The current COVID-19 pandemic is a terrible thing. Thankfully brains much larger than yours or mine are working tirelessly to understand the virus better and come up with a solution to the problem.
While most of us are sat at home watching Netflix there is an operation under foot to crunch through as muich data as possible in the hope of finding viable treatment options for the virus.
The Folding@Home project is run by Stamford University and seeks to use huge amounts of computing power to simulate the folding of protein molecules, which is an important part of understanding the virus.
Where does this huge amount of computing power come from? You and me.
The way the folding at home project works is to use the spare computing power of the average home PC to help crunch the numbers necessary. To do this you install an application from the Folding@Home website, which sites quietly in the background and processes information sent to it by the Folding@Home servers. Once it’s crunched the numbers and come up with the solution, it fires the data back at the servers where it is logged and analysed.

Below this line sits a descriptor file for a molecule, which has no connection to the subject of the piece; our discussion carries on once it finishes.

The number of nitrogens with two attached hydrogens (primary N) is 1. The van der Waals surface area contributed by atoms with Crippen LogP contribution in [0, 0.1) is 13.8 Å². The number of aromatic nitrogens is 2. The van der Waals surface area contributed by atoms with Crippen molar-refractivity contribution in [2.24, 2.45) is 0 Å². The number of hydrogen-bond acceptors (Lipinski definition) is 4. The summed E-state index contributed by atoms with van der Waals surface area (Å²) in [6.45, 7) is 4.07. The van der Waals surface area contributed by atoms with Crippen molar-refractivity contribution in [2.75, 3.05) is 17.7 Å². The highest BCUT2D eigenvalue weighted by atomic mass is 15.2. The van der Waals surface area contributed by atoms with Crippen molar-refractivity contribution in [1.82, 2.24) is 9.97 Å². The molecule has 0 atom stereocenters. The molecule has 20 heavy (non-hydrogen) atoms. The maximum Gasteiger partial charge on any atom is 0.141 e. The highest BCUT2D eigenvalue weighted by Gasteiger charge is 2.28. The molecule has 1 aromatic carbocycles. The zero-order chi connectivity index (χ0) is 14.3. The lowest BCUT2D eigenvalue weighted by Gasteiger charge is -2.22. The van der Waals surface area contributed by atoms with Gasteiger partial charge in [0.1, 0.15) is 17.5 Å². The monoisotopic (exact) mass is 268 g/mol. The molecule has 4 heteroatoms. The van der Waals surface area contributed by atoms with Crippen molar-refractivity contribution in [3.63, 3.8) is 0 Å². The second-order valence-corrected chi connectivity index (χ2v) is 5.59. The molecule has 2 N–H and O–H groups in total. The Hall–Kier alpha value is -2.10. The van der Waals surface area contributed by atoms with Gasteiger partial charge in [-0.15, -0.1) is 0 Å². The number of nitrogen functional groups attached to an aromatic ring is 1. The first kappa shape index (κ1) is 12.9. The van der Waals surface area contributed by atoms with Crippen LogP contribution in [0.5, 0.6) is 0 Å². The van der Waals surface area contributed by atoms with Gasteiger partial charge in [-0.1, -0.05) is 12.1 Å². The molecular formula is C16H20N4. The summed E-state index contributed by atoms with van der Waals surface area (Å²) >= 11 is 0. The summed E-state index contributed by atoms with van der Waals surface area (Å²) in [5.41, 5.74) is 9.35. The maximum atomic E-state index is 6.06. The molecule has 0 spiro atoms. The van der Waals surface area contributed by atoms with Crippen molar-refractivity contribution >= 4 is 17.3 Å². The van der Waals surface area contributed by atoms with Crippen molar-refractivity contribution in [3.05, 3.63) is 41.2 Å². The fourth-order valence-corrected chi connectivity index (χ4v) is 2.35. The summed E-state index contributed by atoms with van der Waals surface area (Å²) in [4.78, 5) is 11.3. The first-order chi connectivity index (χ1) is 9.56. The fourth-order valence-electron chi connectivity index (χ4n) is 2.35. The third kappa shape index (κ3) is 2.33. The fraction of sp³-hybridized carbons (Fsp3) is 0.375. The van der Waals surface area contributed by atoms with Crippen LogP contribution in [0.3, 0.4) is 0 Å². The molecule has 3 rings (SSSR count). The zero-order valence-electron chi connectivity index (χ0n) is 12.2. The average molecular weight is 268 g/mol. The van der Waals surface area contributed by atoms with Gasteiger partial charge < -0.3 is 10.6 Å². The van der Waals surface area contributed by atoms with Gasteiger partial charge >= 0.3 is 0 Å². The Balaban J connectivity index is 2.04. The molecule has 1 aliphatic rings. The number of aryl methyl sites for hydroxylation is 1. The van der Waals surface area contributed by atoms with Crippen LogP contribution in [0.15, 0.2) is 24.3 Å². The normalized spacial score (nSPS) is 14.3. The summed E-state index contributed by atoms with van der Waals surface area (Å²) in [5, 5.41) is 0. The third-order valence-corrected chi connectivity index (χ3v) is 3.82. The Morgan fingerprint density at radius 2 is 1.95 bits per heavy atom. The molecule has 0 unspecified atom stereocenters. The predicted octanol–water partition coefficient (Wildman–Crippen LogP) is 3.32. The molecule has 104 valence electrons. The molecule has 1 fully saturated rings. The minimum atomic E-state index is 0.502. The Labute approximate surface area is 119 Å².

Since the COVID-19 crisis kicked off many media outlets have picked up on the Folding@Home project, to the point where it now has more computing power at its disposal than the worlds top 15 supercomputers combined.
If you’re feeling a little helpless and you’d like to contribute to the project, then I highly recommend that you head over to the Folding@Home website and download the client for your machine now.